Click Here to E-mail Us!

Call us @ 419-842-1863

 


17-01-13...MODEL 1863 SHARPS CARBINE... Very good Sharps New Model 1863, straight breech, iron furniture, no patchbox, serial number 93696. Some might say this is in the serial range of the 1st Mass Cavalry as numbers 93670 and 93733 were issued in 1864 to Co D 1st MVC. I say a miss is as good as a mile and I am adding no premium for the proximity of serial number. The steel is overall pleasant plum patina. Strong remnants of case color on the rear of the lockplate, hammer, and concealed portions of the breechblock and loading assembly. Just a few small spots of silver gray showing through on the barrel and rubbing to silver gray on the forward and high spots of the receiver on the right, somewhat more wear and less color on the left. Sharp markings in the metal on the lock, receiver and barrel, just a tad light on the right of the Sharps address forward of the rear sight. Vivid inspector cartouche on the offside wrist and initials under the rear of the forearm. Tight wood to metal fit. Very short hairline crack on underside of forearm from base through screw. Negligible. Sights, sling ring and bar present. Mechanically tight. A nice looking and very much better condition Sharps carbine than I usually see at shows. No need to go on about how important and popular a carbine these were- one of the essential arms in a Civil War or US martial arms collection. $2,450.00 sold

Click Here to E-mail Us!

Call us @ 419-842-1863


17-01-14... BEAUTIFUL  2-PIECE INTERLOCKING US EAGLE PLATE... These two-piece interlocking plates became popular around 1830 and hit their stride from about 1840-1850. This one has a nice, early-style long-necked American eagle spreading its wings, clutching arrows and olive branch, with a US shield on its chest surrounded by a circle of stars on a lined background. The wreath portion is nicely detailed and the floral motifs extend to the exposed portions of the belt loops. Best of all, the plate preserves loads of its original gilt finish on the plate, both tongue and wreath, and on the belt loops as well. This is a high-grade plate in excellent condition. $675.00 sold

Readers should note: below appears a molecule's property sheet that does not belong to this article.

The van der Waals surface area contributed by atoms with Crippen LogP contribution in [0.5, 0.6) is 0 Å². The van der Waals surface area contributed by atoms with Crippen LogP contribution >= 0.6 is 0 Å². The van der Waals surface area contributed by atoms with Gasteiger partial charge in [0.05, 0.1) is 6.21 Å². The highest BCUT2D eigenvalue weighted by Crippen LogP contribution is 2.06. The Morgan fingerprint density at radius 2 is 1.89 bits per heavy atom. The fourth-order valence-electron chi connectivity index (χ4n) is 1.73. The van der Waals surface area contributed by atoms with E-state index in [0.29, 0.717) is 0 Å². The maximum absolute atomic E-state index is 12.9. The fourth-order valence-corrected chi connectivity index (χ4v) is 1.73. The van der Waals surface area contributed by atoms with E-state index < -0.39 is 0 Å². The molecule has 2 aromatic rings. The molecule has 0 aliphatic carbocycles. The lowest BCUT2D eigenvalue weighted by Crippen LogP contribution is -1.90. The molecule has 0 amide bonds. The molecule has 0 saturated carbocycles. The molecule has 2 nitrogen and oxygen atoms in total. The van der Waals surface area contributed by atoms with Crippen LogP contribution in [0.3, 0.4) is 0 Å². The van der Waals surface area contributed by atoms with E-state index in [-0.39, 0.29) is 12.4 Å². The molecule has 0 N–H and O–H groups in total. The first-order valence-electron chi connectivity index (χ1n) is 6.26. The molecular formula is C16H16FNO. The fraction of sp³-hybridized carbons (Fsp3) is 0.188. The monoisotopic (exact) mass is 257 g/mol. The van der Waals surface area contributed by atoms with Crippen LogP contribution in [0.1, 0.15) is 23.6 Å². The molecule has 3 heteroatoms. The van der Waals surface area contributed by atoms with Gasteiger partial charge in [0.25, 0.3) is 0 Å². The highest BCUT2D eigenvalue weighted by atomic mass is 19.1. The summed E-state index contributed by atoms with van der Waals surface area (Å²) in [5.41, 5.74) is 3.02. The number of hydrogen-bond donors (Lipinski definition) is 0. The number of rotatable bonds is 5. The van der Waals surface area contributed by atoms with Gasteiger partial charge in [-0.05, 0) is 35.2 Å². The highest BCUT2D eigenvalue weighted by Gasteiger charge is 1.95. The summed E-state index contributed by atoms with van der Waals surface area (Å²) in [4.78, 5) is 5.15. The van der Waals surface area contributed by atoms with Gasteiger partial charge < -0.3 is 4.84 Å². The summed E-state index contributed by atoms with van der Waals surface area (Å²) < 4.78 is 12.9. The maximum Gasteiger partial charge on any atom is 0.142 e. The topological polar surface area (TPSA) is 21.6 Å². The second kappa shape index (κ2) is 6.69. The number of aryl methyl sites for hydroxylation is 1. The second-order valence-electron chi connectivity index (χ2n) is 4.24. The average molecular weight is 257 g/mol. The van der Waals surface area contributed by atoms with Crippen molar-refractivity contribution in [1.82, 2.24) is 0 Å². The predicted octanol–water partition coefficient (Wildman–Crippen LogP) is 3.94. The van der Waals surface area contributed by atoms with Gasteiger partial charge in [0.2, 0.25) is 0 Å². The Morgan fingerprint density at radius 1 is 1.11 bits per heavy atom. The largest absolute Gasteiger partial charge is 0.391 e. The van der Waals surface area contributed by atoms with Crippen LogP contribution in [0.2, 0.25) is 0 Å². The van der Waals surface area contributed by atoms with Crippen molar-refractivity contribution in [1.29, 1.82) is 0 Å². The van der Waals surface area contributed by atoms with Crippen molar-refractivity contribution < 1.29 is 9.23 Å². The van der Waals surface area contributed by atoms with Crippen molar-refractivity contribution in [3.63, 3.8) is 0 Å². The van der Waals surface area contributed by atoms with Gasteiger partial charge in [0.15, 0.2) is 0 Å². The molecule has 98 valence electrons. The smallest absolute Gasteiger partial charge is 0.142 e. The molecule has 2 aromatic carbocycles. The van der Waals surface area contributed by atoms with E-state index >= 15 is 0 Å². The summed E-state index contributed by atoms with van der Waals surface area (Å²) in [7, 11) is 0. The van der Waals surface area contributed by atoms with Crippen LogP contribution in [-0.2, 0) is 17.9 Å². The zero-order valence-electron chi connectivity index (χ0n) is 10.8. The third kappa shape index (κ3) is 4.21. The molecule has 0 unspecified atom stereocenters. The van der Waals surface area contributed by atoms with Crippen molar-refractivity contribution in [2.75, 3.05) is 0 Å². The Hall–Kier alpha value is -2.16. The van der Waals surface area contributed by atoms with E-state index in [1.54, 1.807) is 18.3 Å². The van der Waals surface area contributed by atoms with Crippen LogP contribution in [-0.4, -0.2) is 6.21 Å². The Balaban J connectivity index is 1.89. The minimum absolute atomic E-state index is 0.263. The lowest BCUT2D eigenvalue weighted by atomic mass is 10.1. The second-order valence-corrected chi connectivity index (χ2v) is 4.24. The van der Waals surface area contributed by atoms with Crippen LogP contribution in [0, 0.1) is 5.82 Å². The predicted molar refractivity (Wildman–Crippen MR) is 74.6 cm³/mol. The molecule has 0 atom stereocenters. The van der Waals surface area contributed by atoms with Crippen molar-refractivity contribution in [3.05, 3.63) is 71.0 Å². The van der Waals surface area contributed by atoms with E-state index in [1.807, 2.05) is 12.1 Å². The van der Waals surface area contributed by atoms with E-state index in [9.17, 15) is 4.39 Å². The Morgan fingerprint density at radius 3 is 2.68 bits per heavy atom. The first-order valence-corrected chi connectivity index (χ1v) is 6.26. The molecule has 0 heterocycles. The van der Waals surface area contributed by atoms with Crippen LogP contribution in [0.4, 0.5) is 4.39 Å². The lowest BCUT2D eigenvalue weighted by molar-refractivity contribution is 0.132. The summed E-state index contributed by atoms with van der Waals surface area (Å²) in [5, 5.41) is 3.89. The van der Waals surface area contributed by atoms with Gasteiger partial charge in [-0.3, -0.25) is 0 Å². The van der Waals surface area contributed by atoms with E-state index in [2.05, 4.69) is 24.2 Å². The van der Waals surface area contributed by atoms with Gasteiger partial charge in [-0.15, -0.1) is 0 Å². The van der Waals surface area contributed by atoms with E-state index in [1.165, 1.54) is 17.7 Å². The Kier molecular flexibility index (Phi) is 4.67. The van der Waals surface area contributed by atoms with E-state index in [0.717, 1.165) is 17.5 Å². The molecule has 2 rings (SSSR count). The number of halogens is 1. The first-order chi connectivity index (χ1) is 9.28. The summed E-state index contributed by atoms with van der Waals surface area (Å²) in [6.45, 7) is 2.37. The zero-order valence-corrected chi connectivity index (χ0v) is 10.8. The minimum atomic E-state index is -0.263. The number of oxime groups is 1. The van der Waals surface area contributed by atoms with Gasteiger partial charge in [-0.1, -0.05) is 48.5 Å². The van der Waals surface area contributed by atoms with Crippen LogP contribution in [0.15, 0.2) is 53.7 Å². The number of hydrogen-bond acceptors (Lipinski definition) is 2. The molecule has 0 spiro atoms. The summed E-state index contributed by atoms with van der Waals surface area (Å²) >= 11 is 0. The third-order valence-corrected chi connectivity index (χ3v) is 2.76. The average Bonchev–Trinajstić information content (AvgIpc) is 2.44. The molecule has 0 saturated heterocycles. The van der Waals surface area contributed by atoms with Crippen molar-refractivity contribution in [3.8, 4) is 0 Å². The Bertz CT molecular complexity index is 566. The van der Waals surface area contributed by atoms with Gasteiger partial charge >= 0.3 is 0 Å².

Click Here to E-mail Us!

Call us @ 419-842-1863

 

17-01-15...IRON FRAME WALCH 10-SHOT REVOLVER WITH HOLSTER... Rare, rare, rare pistol – and with its original holster, too! Winchester actually had a hand in these pistols: his New Haven Arms Company manufactured them for John Walch and J.P. Lindsay, who both had an interest in increasing a weapon’s firepower by using superimposed loads. Walch’s 1859 patent information shows up on the top barrel flat. The idea was to use five chambers with superposed double loads, each load with a corresponding nipple and cap. In other words each cylinder had two nipples. A split hammer the fell first on the right, firing the forward load in each chamber. Only about 1,500 of the brass frame versions of this revolver were made and possibly as few as 1,000 of the iron frame (no more than 1,500 at most.) This one in VG solid condition. The metal is smooth and shows strong grey and plum patina. The frame is largely an even dull silver. Nice grips with good fit to the metal, just a hair separation on the bottom from the butt strap at rear. Sharp barrel patent markings, a tad light at the beginning of “Firearms.” The holster is probably rarer than the gun. Black leather, butt to the rear configuration. Latch tab tucks through a cross strap. The gun was actually used and worn: the narrow, stitched belt loop pulled off during use and the owner simply cut two slits in the upper holster body to feed a belt through. Flayderman notes that an entire company of the 9th Michigan Infantry went off to the Civil War carrying these as side arms. I personally own one carried by a major in Custer’s Michigan Cavalry. A very rare pistol and outstanding tribute to mid-nineteenth century American imagination and engineering ability, if not good sense. I love this pistol. $3,650.00 sold

Click Here to E-mail Us!

Call us @ 419-842-1863

17-01-16... LARGE PLANT ARMY REVOLVER... Much nicer than shown in these JPGs. The barrel has 60% vivid blue that the camera man didn’t capture. Very rare, iron frame version of the Third Model Plant “Army” revolver. Flayderman notes that of some 7,300 hundred third models, most were brass framed: “A few known with iron frames in the 6500 range; very rare; worth premium.” Plant used a cup-primed .42 caliber cartridge in these revolvers that loaded through the front of the cylinder in an attempt to get around the patents for bored-through cylinders controlled by Smith and Wesson. He also provided exchangeable cylinders that could fire standard percussion pistol cartridges. No government contracts are known, but they were popular sidearms. Frame shows a dull gray patina mixed with thin brown. Grips are very good, with a tight fit. Plant barrel address shows a bit soft at the edges in the strike. Merwin and Bray were the financiers and agents for these pistols. Their stamp on left barrel flat is crisper, though weak on the “M.” Serial number is 6569, in the proper range for this variant. Cylinder patent stamps are crisp. Mechanically very good. Ejection rod present. I see what seem to be two small forging flaws on the rear of the spur trigger housing and one on the bottom of the buttstrap. A very, very scarce variant of this popular pistol. $950.00